Thanks to Susan Jane Brown for sharing the link to the Fire Adapted Communities Learning Network. It is a joint effort by TNC and the Watershed Center. There are many interesting posts there, (and it’s great that there’s a whole section of Fantastic Failures), and I thought I’d highlight this one that tells a story about building trust between the Karuk Tribe and the Forest Service, by Bill Tripp. Trust is something that people in communities can develop- perhaps it’s harder for national groups or for national elected officials. Perhaps the exercise of trust-building is not honored as it should be. I’m thinking of a national FS award nominated by externals, with a chunk of change for projects associated with it. This story depicts how a negative interaction, plus continued willingness to work together for mutual interests, are leading to a better future. Kudos to the collaborators for not giving up, and the Forest Service for fixing what went wrong.
“Can we have a meeting with the contractor?” I asked.
“They tell me I can’t even go to the project site without permission from the contracting officer in Redding” replied the new forest ranger.
We worked diligently to find solutions, but the contracting regulations created barriers at every turn. We couldn’t find resolution and landed in court, the last place any of us wanted to be.
Our stories were told, and it was determined that there was a violation of the National Historic Preservation Act in failing to follow through with the identified protection measures. The judge asked me, “Do you want this project to go away?”
I sighed. “We agreed in the beginning that something needs to get done … we just need to do it right,” I said.
With that, we settled on a remedial plan that was partially negotiated, and partially prescribed by the judge.
The project resumed, but now with Tribal and local Forest Service staff on-site during much of the implementation. Many of the timber units were logged, some of the hand treatment work was done, yet follow-up burning still hasn’t happened. To this day, there are cut trees on the ground and units left untreated. The contractor stopped coming back, presumably due to low timber values, long-haul costs and a bitter taste in his mouth over the delays.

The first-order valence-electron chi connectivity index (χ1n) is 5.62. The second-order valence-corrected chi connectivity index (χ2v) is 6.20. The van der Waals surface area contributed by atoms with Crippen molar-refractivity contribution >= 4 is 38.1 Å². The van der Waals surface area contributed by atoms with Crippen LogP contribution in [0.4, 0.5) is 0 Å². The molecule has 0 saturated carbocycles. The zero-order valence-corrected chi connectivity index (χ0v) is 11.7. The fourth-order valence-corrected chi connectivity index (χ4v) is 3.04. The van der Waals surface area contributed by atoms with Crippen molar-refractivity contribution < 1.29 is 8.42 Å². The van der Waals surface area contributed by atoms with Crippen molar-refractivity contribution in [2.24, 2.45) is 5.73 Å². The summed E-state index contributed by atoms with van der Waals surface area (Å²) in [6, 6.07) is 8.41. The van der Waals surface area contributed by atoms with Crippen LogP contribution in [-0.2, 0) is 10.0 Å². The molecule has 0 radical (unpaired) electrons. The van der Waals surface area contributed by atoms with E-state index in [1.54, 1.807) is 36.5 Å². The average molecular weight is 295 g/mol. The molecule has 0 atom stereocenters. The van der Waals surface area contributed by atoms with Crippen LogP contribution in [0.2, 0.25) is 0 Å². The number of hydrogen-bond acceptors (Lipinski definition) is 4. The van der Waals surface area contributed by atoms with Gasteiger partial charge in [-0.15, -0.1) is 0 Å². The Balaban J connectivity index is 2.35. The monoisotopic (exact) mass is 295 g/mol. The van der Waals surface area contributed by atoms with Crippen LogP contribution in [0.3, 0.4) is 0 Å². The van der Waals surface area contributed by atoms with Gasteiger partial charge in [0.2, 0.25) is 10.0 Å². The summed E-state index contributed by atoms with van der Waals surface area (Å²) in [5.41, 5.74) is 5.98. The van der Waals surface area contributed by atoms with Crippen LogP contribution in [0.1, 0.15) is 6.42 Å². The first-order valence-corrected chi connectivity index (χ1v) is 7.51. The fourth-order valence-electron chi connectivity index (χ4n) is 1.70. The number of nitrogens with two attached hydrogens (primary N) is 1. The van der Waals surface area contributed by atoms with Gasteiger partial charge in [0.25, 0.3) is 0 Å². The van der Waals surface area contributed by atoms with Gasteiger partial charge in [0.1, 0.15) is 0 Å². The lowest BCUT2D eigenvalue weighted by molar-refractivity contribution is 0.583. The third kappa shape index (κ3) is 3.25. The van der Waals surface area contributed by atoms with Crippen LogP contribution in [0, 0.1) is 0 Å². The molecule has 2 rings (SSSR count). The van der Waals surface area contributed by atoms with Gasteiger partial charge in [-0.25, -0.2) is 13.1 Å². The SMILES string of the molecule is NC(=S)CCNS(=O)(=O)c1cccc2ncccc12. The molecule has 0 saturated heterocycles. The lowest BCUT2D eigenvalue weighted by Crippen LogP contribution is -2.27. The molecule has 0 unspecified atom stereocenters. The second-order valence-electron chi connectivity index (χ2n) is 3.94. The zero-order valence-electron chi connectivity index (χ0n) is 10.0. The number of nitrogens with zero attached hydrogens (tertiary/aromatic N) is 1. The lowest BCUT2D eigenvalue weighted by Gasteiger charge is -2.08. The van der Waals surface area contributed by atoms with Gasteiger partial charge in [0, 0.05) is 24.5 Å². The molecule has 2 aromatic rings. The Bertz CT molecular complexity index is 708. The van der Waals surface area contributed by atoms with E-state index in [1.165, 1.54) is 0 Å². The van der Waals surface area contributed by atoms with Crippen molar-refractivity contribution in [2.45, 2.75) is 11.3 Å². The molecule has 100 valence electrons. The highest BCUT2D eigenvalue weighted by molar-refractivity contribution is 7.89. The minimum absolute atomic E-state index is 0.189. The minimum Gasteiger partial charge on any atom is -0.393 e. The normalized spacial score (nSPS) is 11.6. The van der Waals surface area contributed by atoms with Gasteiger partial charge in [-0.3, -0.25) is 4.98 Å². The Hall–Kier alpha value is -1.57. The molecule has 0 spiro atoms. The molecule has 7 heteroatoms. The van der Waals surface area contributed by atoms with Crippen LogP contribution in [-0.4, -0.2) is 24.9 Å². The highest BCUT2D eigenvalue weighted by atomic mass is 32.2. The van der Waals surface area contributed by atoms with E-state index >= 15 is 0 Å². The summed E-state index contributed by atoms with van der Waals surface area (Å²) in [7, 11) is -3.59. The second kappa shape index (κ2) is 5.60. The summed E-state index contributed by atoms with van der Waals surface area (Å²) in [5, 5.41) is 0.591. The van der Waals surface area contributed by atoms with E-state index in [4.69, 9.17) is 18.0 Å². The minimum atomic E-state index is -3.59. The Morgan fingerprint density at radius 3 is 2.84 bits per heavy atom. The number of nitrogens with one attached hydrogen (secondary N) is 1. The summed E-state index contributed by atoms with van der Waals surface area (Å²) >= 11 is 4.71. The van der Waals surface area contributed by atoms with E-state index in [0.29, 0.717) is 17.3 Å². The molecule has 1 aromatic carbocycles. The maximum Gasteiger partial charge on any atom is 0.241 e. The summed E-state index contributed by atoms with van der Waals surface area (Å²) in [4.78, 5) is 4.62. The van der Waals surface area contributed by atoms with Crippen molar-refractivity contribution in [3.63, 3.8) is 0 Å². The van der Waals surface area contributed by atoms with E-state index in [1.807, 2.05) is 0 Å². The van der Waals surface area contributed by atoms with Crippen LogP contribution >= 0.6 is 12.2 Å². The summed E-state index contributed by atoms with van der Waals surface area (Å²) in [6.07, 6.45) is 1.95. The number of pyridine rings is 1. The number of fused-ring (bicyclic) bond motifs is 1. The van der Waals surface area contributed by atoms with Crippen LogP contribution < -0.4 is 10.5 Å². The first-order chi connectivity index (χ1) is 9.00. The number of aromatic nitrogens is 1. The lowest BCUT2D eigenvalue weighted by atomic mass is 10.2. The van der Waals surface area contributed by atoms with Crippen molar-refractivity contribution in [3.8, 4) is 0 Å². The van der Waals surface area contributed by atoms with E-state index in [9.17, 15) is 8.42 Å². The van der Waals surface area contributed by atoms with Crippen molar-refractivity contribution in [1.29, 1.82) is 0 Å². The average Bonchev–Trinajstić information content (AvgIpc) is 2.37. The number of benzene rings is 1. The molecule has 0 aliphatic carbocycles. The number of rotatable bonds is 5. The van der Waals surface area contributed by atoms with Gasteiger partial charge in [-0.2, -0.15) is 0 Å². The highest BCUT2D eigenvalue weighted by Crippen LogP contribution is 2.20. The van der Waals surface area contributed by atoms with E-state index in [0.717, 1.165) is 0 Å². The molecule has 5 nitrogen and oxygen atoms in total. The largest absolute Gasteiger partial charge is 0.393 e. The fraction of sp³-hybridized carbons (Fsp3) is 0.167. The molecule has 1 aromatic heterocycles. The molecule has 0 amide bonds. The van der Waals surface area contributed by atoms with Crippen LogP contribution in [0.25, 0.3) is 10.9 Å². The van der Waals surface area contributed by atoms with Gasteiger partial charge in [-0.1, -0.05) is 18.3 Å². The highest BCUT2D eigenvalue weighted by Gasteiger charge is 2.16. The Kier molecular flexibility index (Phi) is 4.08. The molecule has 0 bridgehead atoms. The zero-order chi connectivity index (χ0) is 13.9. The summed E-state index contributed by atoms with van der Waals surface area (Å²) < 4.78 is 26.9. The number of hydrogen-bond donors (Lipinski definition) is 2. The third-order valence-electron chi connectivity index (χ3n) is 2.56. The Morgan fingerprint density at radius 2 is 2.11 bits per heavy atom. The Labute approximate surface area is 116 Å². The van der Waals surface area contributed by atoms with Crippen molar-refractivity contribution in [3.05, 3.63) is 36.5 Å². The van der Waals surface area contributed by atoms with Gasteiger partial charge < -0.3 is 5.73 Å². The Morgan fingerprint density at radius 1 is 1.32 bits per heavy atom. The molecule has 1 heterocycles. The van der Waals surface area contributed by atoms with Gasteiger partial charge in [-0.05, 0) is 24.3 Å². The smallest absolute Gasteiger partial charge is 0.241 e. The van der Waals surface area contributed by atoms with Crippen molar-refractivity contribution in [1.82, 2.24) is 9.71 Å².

A failure? For the most part, I would say yes. However, and oddly enough, relationships among those initially collaborating improved, understanding was gained, and a foundation for building trust was established. Collaboration didn’t stop, it grew stronger.
The Nature Conservancy’s Fire Learning Network offered facilitated dialogue. We began to access the Fire Adapted Communities Learning Network’s communication channels and peer network. We participated in the formulation of the National Cohesive Wildland Fire Management Strategy. We strengthened our relationships with the state of California. We increased our capacity through hosting Prescribed Fire Training Exchange (TREX) and participating in the TREX coaches network. We helped spawn the Indigenous Peoples Burning Network. This local, state and national work renewed our vigor in community-based action and allowed us to connect again with local partners in the co-design of the Somes Bar Integrated Wildland Fire Management Project (“Somes Bar”).
Although Somes Bar is about twice the size of the OCFR project, we have learned from our past mistakes and feel ready for the challenge. We started differently where things went wrong before. We have seen consistency within the USDA Forest Service despite staff turnover. We have created a more inclusive process and established a shared identity through the Western Klamath Restoration Partnership (WKRP). We settled on a planning area of 1.2 million acres. We are using stewardship agreement authorities that enable our collaborative group to stay engaged during all of the phases — planning, implementation, monitoring and adaptive management. And we have begun to look back at the OCFR project to see how we can bring it back to life under its original intent.